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This chapter describes the therapeutic objectives, methods, and effects of a therapeutic electrical current applied to the human body.

• The primary effects of electrotherapy are the result of the depolarization of sensory, motor, or pain nerves. Other effects are caused by electrochemical changes in the tissue and any resulting muscle contraction. Chapter 12 describes the different electrical parameters that can be applied and modified, each type of current producing unique effects within the tissues and causing a wide range of therapeutic responses (Table 12-1).

TABLE 12-1Therapeutic Uses of Electrical Currents

The type of current, the current's parameters (intensity, phase duration, and pulse frequency), and the electrode size and arrangement can produce specific physiological events and target specific tissues. Electrical stimulation has little, if any, direct effect on the cellular-level inflammation response, but this does not imply that it does not have a useful role in injury management.

The Body Circuit

The human body is a mass of tissues and fluids, each having varying ability to conduct an electrical current based on its water content. As the percentage of the water in tissue increases, its ability to transmit electricity increases.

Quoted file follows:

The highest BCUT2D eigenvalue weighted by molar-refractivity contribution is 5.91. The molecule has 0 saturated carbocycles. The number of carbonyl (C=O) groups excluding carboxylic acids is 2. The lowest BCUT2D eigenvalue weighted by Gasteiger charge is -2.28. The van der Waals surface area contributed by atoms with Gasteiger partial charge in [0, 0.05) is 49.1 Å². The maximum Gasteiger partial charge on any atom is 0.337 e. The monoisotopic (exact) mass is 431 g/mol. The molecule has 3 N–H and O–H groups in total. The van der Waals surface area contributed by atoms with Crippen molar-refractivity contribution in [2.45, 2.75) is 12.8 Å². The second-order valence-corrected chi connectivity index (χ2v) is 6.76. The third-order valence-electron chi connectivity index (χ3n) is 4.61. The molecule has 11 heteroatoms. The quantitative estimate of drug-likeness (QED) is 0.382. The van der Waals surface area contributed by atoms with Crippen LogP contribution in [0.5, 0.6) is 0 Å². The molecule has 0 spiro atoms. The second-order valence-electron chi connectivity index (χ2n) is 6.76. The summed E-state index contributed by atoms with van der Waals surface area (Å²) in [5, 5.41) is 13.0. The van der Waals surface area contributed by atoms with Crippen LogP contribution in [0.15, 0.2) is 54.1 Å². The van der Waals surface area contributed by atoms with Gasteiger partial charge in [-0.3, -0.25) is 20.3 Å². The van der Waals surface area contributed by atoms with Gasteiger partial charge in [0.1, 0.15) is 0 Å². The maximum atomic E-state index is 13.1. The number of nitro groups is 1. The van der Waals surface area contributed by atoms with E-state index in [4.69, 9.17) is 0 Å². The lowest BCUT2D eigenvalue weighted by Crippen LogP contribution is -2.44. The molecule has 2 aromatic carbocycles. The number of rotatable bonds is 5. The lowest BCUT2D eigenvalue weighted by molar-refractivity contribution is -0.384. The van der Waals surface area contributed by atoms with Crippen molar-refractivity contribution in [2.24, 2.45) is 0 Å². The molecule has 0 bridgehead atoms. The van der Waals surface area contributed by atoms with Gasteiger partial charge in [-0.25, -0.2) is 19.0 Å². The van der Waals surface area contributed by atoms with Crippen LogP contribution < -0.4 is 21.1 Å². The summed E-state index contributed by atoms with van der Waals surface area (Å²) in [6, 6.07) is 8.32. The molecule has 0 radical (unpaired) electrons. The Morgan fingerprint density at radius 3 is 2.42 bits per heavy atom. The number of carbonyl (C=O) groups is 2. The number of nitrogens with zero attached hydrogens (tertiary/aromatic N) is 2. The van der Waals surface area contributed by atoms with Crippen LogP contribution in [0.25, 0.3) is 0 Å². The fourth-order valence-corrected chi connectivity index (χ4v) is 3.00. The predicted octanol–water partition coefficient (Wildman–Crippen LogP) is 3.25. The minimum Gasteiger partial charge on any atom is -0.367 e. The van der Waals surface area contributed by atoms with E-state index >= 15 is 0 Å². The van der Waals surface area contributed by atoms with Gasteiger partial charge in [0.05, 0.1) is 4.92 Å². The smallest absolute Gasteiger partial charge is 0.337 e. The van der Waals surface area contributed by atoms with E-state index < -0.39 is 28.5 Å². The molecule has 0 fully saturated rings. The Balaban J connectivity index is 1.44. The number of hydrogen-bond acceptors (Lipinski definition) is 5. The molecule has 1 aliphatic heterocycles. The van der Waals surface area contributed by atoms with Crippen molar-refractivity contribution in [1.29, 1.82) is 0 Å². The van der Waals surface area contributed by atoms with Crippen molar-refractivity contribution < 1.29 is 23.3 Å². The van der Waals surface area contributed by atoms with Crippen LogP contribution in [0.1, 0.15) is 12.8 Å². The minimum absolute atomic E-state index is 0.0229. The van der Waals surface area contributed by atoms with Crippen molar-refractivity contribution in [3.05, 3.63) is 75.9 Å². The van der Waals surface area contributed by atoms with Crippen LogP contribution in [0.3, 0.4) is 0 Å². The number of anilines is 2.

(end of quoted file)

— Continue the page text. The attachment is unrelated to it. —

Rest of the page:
Tissues are either excitable or nonexcitable. Excitable tissues such as nerves, muscle fibers, and cell membranes are influenced directly by the electrical current. Nonexcitable tissues such as bone, cartilage, tendons, adipose tissue, and ligaments do not directly respond to current flow but may be indirectly influenced by the electrical fields caused by the current (Fig. 12-1).

Figure 12-1.

Flow of Therapeutic Electrical Current. At the skin-electrode interface the flow of electrons is exchanged for the flow of ions within the body. Within the tissues, the current has multiple paths from which to choose. Positively charged ions move toward the cathode (–) and away from the anode (+). Negatively charged ions move toward the anode (+) and away from the cathode (−).

The outer layer of the skin has a low water content, making it an electrical resistor. Bone, tendons, fascia, and adipose tissue are also poor conductors of electrical currents because of their low water content (20% to 30%). Cell membranes have the greatest resistance to current flow. Muscle, nerve, and blood have a high water content (70% to 75%) and are good conductors of electrical currents. The internal organs, especially the heart, have a low resistance to ...

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